Congenital heart disease: pulmonary hypertension treatment


Pulmonary hypertension (PHT) in Congenital Heart Disease (CHD) is a common problem. It can occur secondaary to volume or pressure overload secondary to CHD or can develop after vascular injury related with cardiopulmonary bypass and lung injury. Depending on the severity of pulmonary hypertension, patients may develop right ventricle overload, ischemia and dysfunction.

Perioperative management:


Triggers: fever, pain, anemia, sepsis, acidosis, dehydration, hypercarbia

a. Management:

  • Provide adequate FIO2
  • Maintain normal Functional Residual Capacity
  • Provide adequate level of sedation / anesthesia
  • May require moderate hyperventilation
  • Treat metabolic acidosis
  • Optimal use of inotropics (if required )
  • Optimal hematocrit level
  • Ensure AV synchrony and control arrythmias

b. Avoid:

  • Alveolar hypoxemia
  • Atelectasis/ alveolar distension
  • Vasoconstrictors
  • Stimulation and agitation
  • Acidosis
  • Polycythemia
  • Hypothermia
  • Low Cardiac Output
  • Low coronary perfusion


Mechanism of actions of current medications are based on modulation of the intracellular calcium through enhancement of cyclic guanosine monophosphate (cGMP) or cyclic adenosine monophosphate (cAMP)

a.    Inhalation therapies:

Inhaled Nitric Oxide (NO): Activates Guanylyl cyclase; that transforms GTP (guanosyn triphosphate) into cGMP. cGMP activates Protein kinase G (PKG). PKG has several actions: it can directly decrease the entrance of calcium into the muscle cell, decreases the release of calcium from the sarcoplasmic reticulum (SR). It also phosphorylates the kinase that transforms light myosin chains in activated chains. All of this results in decreased intracellular calcium in the muscle cell and causes relaxation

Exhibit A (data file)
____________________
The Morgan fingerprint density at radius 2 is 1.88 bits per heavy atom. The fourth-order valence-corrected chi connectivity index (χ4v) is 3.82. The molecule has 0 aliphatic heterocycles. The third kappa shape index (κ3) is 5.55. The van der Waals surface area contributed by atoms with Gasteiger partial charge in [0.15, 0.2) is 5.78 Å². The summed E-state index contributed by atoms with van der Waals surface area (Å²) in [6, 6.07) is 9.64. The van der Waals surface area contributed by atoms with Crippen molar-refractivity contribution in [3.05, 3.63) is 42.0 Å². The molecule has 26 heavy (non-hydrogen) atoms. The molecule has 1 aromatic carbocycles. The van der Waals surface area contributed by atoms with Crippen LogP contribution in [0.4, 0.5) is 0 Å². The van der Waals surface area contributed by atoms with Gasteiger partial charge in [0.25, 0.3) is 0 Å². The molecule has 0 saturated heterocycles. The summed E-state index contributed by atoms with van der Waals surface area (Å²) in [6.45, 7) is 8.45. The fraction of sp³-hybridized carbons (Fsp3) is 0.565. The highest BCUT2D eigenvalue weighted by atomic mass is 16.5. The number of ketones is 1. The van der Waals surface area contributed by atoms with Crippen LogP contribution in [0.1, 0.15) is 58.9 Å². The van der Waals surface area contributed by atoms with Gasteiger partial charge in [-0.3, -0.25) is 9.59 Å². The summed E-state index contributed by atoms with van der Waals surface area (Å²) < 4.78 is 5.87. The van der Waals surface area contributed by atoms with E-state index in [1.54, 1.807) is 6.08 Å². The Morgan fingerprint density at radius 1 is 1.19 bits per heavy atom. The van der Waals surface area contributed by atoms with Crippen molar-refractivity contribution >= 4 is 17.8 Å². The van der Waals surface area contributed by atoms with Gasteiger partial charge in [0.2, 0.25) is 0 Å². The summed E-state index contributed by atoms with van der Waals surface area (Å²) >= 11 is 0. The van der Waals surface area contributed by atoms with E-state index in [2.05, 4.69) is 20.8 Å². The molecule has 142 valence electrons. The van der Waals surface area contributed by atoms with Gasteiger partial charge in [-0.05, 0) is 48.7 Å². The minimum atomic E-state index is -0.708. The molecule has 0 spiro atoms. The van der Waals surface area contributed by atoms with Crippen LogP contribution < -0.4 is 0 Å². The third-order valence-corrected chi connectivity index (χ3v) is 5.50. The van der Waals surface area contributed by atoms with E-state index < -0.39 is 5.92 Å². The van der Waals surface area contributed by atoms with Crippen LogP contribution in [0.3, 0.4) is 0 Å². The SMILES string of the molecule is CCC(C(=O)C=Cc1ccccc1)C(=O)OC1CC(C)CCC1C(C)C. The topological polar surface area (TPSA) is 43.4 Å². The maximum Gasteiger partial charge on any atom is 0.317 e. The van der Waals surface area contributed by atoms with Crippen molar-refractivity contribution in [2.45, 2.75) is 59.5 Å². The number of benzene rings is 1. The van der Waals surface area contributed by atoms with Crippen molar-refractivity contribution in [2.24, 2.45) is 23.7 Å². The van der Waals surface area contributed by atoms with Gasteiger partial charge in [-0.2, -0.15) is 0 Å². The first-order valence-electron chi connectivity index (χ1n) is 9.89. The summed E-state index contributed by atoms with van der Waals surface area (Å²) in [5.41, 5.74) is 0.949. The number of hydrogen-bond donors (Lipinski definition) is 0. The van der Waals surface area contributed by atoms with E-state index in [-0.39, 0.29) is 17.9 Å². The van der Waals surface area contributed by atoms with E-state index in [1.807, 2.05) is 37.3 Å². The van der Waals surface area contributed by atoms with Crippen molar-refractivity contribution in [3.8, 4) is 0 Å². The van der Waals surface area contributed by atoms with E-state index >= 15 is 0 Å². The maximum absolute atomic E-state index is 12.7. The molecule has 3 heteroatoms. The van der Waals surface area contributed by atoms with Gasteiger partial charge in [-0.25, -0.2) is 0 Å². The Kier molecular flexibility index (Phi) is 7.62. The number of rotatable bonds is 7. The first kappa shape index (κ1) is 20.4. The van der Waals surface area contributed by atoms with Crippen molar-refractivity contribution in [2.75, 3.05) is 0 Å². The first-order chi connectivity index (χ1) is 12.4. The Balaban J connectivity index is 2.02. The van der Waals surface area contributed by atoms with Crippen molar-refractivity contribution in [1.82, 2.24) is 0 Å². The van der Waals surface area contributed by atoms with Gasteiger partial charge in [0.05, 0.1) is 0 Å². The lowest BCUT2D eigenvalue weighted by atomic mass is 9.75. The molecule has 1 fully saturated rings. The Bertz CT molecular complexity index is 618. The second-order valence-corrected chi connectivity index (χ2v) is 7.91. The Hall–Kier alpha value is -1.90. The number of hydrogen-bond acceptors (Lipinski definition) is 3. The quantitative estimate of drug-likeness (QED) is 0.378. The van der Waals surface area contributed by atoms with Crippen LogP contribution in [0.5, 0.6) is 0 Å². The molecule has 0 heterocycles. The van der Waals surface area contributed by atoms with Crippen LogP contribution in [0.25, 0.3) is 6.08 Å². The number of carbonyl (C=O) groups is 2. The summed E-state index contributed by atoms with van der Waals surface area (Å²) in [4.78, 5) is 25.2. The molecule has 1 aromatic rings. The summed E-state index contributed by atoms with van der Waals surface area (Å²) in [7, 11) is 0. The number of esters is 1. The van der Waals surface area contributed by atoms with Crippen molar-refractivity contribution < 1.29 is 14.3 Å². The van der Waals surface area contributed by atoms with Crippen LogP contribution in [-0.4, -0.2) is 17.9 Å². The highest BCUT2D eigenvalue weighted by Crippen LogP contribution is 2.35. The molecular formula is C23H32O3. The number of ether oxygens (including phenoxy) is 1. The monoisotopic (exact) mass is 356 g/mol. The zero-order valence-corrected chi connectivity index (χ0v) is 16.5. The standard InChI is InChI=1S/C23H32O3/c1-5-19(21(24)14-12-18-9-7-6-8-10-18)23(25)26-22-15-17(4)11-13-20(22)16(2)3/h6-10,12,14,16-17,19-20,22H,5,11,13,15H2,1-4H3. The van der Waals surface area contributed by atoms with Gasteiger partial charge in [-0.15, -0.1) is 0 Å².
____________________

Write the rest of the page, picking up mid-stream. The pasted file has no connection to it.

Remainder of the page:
Prostacyclin analogs (Iloprostol): mimetic PGE2 actions. Activate adenyl cyclase increasing cAMP . cAMP activates protein kinase A. PKA has several actions: phosphorylation of several membrane proteins that produce relaxation; inactivates the kinase that phosphorylates the transformation of the light chain of myosin in its active form. It also phosphorylates the phopholambam (PLN) increasing the retention of the calcium into the SER.

b.    Intravenous and oral Vasodilators: a.    Prostacyclin analogs (Epoprosterenol): increases cAMP for activation of the adenyl cyclase b. Nitrodilators (Nitroprusside, Nytroglycerin) : Increases release of nitric oxide from the endothelium or form NO from enzymatic activity c. Endotelin receptor antagonist: Bosentan. The endothelin is a peptidic hormone that attaches to endotelin receptors type A in the smooth muscle producing vasoconstriction. d.    Phosphodiesterase inhibitors: i.    Milrinone increases cyclic AMP. It inhibits Phosphodiesterase III. (PPDIII transform cAMP to ATP) ii.    Sildenafil increases cyclic GMP. It inhibits phosphodiesteraseV; (PPDV inactivates cGMP transforming it into the GTP) . c.    Calcium channel blockers: inhibit directly influx calcium in the cell

Extracorporeal Life Support is an alternative as a life saving rescue when medical therapy is ineffective Lung Transplantation and atrial septostomy are surgical treatments

Pulmonary hypertension is associated with significant morbidity and mortality following congenital heart surgery. Miller et al. randomized 124 infants to inhaled 10 ppm NO continuously after surgery until just before extubation, vs. placebo, and the NO group had fewer pulmonary hypertensive crises was eligible to extubate sooner [Miller OI et al. Lancet 356: 1464, 2000].



Keyword history




  1. Farber H.W. and Loscalzo J. Drug Therapy: Treatment of Pulmonary Arterial Hypertension New England Journal of Medicine 2004; 351:1655-1665